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I long to be a lazybones. By Sister Teresa

Blog | By Sister Teresa | Jun 20, 2024

Pillow by Clark Walter Appleton, 1905

An early morning scene: Father (from the bottom of the stairs):

‘Come on, Tommy – time you were up and off to school.’

Tommy (from upstairs): ‘I’m not going to school today.’

Father: ‘Why not?’

Tommy: ‘Because the teachers ignore me, the children bully me and I hate the place. So why should I go to school?’

Father: ‘Because you’re the headmaster.’

I wonder how on earth the school governors ever came to appoint Tommy as headmaster. Unfortunately, I know I have something of Tommy in me. Itispossibleforallofustobeina muddle about responsibilities and relationships with the people with whom we work and live. We are under an obligation to be at the disposal of others, irrespective of what their attitudes towards us may be. Easier said than observed, this basic Christian value shows signs of being underrated these days.

We can be after a life of slothful ease, free from all forms of controversy and disagreement. This is hardly a life as lived by the average responsible adult, but it is incredibly tempting to some of us, me included.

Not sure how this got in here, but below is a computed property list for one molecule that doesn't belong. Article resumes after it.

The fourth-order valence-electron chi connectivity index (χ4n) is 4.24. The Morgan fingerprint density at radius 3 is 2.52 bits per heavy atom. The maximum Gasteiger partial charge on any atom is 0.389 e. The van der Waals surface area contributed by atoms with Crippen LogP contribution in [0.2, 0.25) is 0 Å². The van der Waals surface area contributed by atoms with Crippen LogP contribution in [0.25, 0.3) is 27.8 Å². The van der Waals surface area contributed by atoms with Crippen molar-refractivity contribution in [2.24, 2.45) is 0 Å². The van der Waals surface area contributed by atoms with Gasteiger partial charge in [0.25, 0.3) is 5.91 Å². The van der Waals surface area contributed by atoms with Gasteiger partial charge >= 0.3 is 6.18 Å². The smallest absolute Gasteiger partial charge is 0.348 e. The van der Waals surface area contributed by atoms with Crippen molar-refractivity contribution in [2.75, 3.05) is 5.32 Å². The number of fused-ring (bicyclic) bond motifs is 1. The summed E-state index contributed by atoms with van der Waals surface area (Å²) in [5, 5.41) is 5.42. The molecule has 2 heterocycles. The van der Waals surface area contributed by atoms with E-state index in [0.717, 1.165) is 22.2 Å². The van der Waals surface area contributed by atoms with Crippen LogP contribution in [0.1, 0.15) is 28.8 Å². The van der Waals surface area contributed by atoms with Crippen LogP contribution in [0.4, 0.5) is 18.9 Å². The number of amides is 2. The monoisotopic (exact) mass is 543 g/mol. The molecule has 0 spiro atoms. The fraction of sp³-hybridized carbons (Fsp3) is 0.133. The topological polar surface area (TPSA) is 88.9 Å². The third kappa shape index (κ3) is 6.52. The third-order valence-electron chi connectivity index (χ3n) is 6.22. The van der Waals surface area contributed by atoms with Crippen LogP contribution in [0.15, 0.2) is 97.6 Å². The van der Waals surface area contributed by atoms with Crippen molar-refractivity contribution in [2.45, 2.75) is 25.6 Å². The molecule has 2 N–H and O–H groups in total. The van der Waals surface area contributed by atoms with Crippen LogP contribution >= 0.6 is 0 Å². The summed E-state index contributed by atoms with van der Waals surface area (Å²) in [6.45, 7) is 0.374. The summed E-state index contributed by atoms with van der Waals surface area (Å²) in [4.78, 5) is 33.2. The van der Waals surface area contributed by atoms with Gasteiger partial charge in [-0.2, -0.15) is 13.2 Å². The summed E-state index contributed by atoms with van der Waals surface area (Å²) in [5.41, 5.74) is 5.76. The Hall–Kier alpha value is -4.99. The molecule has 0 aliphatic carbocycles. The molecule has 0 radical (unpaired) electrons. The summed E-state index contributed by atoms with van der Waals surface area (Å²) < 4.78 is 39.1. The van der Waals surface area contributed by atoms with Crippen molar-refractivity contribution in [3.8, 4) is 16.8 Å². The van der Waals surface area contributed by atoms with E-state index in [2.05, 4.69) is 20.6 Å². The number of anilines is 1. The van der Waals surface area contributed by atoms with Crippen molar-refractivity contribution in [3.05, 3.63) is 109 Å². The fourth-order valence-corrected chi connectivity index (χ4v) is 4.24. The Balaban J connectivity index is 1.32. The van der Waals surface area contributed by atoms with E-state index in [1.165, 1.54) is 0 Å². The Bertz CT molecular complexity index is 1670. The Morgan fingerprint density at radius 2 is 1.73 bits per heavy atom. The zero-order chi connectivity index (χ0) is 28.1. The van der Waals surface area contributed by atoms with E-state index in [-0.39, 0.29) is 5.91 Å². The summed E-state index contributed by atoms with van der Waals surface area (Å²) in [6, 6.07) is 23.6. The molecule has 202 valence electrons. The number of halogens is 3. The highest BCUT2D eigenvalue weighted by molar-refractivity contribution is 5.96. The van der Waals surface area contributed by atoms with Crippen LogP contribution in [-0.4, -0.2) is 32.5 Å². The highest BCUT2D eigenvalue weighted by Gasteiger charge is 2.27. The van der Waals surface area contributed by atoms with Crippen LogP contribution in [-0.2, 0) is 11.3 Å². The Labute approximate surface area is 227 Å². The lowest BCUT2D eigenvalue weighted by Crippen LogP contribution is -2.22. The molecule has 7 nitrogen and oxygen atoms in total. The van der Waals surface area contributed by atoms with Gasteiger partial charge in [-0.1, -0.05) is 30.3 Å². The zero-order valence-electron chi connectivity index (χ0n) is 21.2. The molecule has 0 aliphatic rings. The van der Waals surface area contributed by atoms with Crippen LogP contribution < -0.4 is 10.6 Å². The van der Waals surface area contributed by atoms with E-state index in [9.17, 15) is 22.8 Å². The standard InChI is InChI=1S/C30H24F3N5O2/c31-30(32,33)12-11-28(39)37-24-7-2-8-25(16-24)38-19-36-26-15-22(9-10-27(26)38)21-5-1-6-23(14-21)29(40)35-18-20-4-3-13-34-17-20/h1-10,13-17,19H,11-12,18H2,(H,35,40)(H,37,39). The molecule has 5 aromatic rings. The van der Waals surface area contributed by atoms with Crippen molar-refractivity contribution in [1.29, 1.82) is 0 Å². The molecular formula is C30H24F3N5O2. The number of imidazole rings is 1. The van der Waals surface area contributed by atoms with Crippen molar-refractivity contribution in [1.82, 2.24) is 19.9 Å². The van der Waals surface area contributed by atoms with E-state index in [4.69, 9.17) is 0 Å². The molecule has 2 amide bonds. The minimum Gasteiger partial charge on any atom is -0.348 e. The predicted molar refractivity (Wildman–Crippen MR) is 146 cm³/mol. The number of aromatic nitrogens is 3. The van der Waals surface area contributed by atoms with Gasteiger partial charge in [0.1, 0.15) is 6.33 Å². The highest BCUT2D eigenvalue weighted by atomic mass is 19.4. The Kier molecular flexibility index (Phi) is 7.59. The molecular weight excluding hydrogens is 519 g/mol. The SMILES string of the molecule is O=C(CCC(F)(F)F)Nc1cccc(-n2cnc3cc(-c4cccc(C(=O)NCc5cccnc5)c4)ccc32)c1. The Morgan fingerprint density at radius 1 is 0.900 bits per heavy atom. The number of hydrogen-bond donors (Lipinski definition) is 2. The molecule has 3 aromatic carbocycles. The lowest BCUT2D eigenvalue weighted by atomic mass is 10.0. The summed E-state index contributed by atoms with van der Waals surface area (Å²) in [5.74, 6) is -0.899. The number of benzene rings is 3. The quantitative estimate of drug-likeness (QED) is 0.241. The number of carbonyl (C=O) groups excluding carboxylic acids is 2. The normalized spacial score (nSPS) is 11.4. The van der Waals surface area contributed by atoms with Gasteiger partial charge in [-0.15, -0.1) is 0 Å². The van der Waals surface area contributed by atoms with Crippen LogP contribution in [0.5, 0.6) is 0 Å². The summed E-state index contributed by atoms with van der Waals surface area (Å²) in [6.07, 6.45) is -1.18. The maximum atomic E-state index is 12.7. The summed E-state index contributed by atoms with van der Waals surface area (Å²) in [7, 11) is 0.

Fortunately, the Carmelite lifestyle, which I follow, never allows this to happen. A Carmelite never retires and is kept at work doing seemingly insignificant but essential jobs such as sorting the clean laundry and the lighter forms of washing-up, more or less until her last gasp.

To take the easy option of wriggling out of ever doing things that one doesn’t want to do leads ultimately to misery, and to the danger of becoming what my

old novice mistress used to call ‘a half-person’, by whom God is most certainly not glorified. Nor is it in line with the taming of the ego, which is one of the objectives of any life, including the contemplative life.

A prominent Old Testament value is also a thoroughly modern concept. It consists in placing teachers under the obligation to educate and form those under their care in a full and rounded way. This will include intellectual and emotional development as well as – equally importantly – the capacity for recreation: ‘All work and no play makes Jack a dull boy’ (James Howell’s Proverbs, 1659).

In the New Testament, Jesus’s teaching includes some very practical tasks: rowing a boat, handing out food, getting hold of a donkey. These go side by side with his more profound demands for love of God and love of neighbour.

In the Christian life, everything is worth doing well and thoughtfully. There is no waste, and there is nothing trivial about any of it – even drying the teacups.